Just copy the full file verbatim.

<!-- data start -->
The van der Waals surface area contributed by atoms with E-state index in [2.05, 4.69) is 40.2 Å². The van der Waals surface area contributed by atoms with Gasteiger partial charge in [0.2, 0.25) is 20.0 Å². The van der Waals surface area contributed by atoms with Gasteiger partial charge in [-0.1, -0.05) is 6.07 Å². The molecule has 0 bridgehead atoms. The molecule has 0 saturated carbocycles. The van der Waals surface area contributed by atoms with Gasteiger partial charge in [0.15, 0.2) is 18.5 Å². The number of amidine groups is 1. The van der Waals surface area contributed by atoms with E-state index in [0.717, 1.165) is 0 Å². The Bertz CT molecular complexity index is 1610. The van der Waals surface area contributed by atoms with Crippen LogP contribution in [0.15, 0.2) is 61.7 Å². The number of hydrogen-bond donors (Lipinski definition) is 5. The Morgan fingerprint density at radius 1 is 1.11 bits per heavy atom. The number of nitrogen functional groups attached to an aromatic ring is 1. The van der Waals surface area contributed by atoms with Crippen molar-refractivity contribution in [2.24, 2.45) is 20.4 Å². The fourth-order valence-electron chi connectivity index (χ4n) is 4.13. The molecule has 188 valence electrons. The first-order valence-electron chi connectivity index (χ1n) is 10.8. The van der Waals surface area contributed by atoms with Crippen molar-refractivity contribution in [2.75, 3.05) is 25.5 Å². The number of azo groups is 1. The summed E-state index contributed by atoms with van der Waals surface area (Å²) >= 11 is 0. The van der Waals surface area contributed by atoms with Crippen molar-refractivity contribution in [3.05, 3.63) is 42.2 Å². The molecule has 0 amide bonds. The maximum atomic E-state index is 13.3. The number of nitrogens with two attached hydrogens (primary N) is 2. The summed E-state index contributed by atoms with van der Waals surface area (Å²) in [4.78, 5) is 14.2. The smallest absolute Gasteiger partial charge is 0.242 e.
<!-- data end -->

The van der Waals surface area contributed by atoms with E-state index in [2.05, 4.69) is 40.2 Å². The van der Waals surface area contributed by atoms with Gasteiger partial charge in [0.2, 0.25) is 20.0 Å². The van der Waals surface area contributed by atoms with Gasteiger partial charge in [-0.1, -0.05) is 6.07 Å². The molecule has 0 bridgehead atoms. The molecule has 0 saturated carbocycles. The van der Waals surface area contributed by atoms with Gasteiger partial charge in [0.15, 0.2) is 18.5 Å². The number of amidine groups is 1. The van der Waals surface area contributed by atoms with E-state index in [0.717, 1.165) is 0 Å². The Bertz CT molecular complexity index is 1610. The van der Waals surface area contributed by atoms with Crippen LogP contribution in [0.15, 0.2) is 61.7 Å². The number of hydrogen-bond donors (Lipinski definition) is 5. The Morgan fingerprint density at radius 1 is 1.11 bits per heavy atom. The number of nitrogen functional groups attached to an aromatic ring is 1. The van der Waals surface area contributed by atoms with Crippen molar-refractivity contribution in [2.24, 2.45) is 20.4 Å². The fourth-order valence-electron chi connectivity index (χ4n) is 4.13. The molecule has 188 valence electrons. The first-order valence-electron chi connectivity index (χ1n) is 10.8. The van der Waals surface area contributed by atoms with Crippen molar-refractivity contribution in [2.75, 3.05) is 25.5 Å². The number of azo groups is 1. The summed E-state index contributed by atoms with van der Waals surface area (Å²) >= 11 is 0. The van der Waals surface area contributed by atoms with Crippen molar-refractivity contribution in [3.05, 3.63) is 42.2 Å². The molecule has 0 amide bonds. The maximum atomic E-state index is 13.3. The number of nitrogens with two attached hydrogens (primary N) is 2. The summed E-state index contributed by atoms with van der Waals surface area (Å²) in [4.78, 5) is 14.2. The smallest absolute Gasteiger partial charge is 0.242 e.